IPCS Discussion

International Crisis Group (ICG) Report: Iran’s New President and the Nuclear Talks

03 Sep, 2013    ·   4105

Pratima Koirala reports on the review of the  International Crisis Group (ICG) Report, Iran’s New President and the Nuclear Talks

Pratima Koirala
Pratima Koirala
Research Intern
Initial Remarks
Prof PR Chari, Visiting Professor, IPCS:

Prof Chari found the ICG Report very well researched and of high quality. At the same time, he also stated that the footnotes were too elaborate and made the reading process difficult.

He agreed with the conclusion of the report; believing that Rouhani’s ascendance may signal a change in style but it’s very unlikely to signal any change in the substance of Iran’s basic policy in regard to its nuclear option.

Prof Chari pointed out the interesting interplay between the US and Iran in terms of sanctions and dialogue. He said that the interplay between sanctions and dialogue will purge debilitating sanctions against Iran.

Prof Anwar Alam, Centre for West Asian Studies, JMI, New Delhi:

Prof Alam primarily focused on the new leadership and the ICG report which stressed the expectations of significant progress in negotiations on the nuclear profile. Historically, ten rounds of negotiations took place between Iran and the P5+1 (the five permanent UN Security Council members and Germany). Prof Alam argued that the level of sanctions has grown at each stage of negotiation without any kind of resolution.

For him, the overall thrust of the report visualises flexibility on both Iran and international partners as Rouhani takes office and comes face to face with myriad domestic and foreign challenges. Prof Alam believes presidents have their own limitations in pushing their ideas. The Report was therefore very realistic. Is there any congruence between the Iranian imagination of nuclear technology and the West’s imagination of it?

Another question posed by Prof Alam was what might be the regional security considerations for Iran, because how Iran sees the whole region links up with its nuclear policy. He noted that this was missing from the report.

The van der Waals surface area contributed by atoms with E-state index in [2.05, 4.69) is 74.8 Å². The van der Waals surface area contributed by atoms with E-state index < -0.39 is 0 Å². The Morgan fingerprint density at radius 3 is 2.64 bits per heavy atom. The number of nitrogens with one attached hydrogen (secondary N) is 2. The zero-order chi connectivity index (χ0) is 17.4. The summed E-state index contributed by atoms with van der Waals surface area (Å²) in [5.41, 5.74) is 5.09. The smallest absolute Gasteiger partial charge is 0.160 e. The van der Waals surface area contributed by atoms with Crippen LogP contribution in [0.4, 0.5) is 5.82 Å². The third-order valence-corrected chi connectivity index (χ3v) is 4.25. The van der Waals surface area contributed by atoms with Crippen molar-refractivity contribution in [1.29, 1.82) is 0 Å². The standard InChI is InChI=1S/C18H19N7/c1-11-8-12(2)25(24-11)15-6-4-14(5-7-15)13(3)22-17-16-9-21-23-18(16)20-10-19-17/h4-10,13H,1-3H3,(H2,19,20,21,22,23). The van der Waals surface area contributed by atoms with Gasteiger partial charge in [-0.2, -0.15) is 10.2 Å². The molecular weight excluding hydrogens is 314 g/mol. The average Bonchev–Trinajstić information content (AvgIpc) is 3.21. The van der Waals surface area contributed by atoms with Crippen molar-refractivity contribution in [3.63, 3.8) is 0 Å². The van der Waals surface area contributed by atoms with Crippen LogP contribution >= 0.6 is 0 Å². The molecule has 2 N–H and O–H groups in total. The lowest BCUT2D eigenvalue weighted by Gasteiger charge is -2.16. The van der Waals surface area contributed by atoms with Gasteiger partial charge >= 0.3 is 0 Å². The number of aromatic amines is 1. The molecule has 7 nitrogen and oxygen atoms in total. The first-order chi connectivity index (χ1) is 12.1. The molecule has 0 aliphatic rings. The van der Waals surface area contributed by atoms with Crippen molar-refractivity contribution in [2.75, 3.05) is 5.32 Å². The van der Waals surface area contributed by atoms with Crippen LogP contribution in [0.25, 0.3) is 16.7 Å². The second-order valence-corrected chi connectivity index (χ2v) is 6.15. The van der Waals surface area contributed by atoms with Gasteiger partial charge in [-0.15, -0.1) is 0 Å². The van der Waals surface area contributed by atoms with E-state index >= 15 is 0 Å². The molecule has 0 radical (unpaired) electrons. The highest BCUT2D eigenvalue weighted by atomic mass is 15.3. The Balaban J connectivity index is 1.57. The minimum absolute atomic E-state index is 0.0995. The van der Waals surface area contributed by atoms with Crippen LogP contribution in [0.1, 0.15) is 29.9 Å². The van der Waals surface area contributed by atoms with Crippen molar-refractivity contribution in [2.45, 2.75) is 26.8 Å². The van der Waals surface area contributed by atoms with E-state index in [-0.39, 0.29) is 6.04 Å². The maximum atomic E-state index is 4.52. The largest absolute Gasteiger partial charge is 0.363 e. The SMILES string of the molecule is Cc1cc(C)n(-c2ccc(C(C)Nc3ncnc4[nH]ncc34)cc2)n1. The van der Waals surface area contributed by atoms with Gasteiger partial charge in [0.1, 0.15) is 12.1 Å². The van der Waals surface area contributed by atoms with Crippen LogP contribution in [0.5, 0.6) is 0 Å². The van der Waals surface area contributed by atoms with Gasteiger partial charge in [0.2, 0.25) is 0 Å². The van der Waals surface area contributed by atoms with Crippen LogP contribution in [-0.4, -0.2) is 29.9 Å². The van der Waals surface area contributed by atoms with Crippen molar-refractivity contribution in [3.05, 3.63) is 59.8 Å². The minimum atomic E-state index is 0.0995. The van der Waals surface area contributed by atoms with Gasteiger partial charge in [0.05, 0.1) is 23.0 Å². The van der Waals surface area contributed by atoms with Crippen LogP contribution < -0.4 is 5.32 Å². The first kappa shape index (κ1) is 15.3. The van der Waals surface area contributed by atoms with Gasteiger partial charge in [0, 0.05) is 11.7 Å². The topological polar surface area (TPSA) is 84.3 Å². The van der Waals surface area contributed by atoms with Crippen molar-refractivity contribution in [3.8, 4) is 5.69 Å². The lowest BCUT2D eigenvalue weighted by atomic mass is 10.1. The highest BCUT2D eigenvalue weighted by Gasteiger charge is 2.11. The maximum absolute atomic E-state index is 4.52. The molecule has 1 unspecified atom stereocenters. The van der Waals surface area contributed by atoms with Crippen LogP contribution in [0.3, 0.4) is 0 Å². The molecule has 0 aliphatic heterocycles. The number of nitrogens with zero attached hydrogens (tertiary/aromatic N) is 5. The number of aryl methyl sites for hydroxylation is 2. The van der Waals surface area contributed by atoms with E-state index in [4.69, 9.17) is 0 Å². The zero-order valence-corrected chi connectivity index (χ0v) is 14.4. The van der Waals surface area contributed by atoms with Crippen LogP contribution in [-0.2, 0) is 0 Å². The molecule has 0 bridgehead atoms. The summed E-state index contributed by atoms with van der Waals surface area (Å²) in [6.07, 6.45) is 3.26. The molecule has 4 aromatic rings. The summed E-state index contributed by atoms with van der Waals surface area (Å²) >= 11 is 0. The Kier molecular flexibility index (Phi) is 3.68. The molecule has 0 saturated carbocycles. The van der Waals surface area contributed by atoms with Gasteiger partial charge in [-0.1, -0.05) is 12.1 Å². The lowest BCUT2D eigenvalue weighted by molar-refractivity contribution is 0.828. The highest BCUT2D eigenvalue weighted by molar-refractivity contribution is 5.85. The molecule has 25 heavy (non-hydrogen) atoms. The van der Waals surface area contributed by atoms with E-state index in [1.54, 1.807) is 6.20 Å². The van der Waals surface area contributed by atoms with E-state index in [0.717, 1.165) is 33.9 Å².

Rouhani is seen as reformist; but he is also very cautious about the conduct of Iranian foreign policy. Nuclear issues are a matter of national pride for Iranian people - no politician in Iran is likely compromise on nuclear issues.

Prof Onkar Marwah, Visiting Faculty, JNU:

The biggest question is how much Tehran is willing to pay for its nuclear ambitions. How much freedom is Tehran to surrender? What are its options? There are three issues: political, economic and military.

Prof Marwah listed out some points for Iran to find a way out of the nuclear crisis:
First, now is not the time to ramp up sanctions. What modality can be worked out for direct interaction between the US and Iran? Needless punitive measures should be avoided and projecting some good-will would help both the countries.

Second, multilateral talks between Iran and the P5+1, with the Supreme Leader himself displaying habitual skepticism, has suggested openness to bilateral contact as has the US administration.

Third, at a substantive level, some changes to the present approach should be considered as a means of testing the potential opportunity presented by Rouhani’s election, in addition to a slightly more attractive deal on the 20 per cent enriched uranium. The purpose would be to make clear the extent to which Iran could maintain and develop a civilian nuclear programme, including a limited and intrusively monitored enrichment capability.

Fourth, the scope of discussions between the US and Iran ought to be widened. Tehran is seeking to pursue a military nuclear programme; its motivation surely has been grounded in security rather than economic concerns. However, the new Iranian administration might be prepared to make some concessions in order to obtain sanctions relief.